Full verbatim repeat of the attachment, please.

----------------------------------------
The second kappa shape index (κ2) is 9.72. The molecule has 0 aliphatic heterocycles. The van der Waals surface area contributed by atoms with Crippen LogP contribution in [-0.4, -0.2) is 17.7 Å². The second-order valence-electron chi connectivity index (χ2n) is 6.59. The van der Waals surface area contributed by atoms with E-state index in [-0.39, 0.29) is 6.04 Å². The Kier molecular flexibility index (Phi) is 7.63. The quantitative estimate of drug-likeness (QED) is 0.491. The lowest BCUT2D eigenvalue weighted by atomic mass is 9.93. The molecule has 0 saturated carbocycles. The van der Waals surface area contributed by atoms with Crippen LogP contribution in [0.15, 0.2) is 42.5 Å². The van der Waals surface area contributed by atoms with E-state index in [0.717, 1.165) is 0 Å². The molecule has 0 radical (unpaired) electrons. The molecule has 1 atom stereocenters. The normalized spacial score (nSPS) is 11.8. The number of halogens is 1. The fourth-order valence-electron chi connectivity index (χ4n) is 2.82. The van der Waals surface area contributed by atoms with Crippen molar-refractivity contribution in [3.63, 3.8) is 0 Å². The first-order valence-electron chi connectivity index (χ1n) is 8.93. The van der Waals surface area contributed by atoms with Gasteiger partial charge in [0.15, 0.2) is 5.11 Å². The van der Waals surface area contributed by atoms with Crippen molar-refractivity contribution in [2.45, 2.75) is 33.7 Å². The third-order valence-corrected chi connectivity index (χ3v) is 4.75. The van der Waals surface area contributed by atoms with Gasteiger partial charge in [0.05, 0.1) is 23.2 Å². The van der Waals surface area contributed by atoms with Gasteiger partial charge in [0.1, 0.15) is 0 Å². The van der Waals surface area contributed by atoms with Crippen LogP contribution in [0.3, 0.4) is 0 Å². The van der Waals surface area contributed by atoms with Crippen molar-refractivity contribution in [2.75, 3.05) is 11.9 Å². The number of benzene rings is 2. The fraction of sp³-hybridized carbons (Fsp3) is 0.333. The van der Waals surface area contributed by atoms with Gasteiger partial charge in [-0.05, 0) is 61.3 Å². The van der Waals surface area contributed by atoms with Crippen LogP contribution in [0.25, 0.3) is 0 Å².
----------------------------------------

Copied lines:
The second kappa shape index (κ2) is 9.72. The molecule has 0 aliphatic heterocycles. The van der Waals surface area contributed by atoms with Crippen LogP contribution in [-0.4, -0.2) is 17.7 Å². The second-order valence-electron chi connectivity index (χ2n) is 6.59. The van der Waals surface area contributed by atoms with E-state index in [-0.39, 0.29) is 6.04 Å². The Kier molecular flexibility index (Phi) is 7.63. The quantitative estimate of drug-likeness (QED) is 0.491. The lowest BCUT2D eigenvalue weighted by atomic mass is 9.93. The molecule has 0 saturated carbocycles. The van der Waals surface area contributed by atoms with Crippen LogP contribution in [0.15, 0.2) is 42.5 Å². The van der Waals surface area contributed by atoms with E-state index in [0.717, 1.165) is 0 Å². The molecule has 0 radical (unpaired) electrons. The molecule has 1 atom stereocenters. The normalized spacial score (nSPS) is 11.8. The number of halogens is 1. The fourth-order valence-electron chi connectivity index (χ4n) is 2.82. The van der Waals surface area contributed by atoms with Crippen molar-refractivity contribution in [3.63, 3.8) is 0 Å². The first-order valence-electron chi connectivity index (χ1n) is 8.93. The van der Waals surface area contributed by atoms with Gasteiger partial charge in [0.15, 0.2) is 5.11 Å². The van der Waals surface area contributed by atoms with Crippen molar-refractivity contribution in [2.45, 2.75) is 33.7 Å². The third-order valence-corrected chi connectivity index (χ3v) is 4.75. The van der Waals surface area contributed by atoms with Gasteiger partial charge in [0.05, 0.1) is 23.2 Å². The van der Waals surface area contributed by atoms with Gasteiger partial charge in [0.1, 0.15) is 0 Å². The van der Waals surface area contributed by atoms with Crippen LogP contribution in [0.3, 0.4) is 0 Å². The van der Waals surface area contributed by atoms with Crippen molar-refractivity contribution in [2.75, 3.05) is 11.9 Å². The number of benzene rings is 2. The fraction of sp³-hybridized carbons (Fsp3) is 0.333. The van der Waals surface area contributed by atoms with Gasteiger partial charge in [-0.05, 0) is 61.3 Å². The van der Waals surface area contributed by atoms with Crippen LogP contribution in [0.25, 0.3) is 0 Å².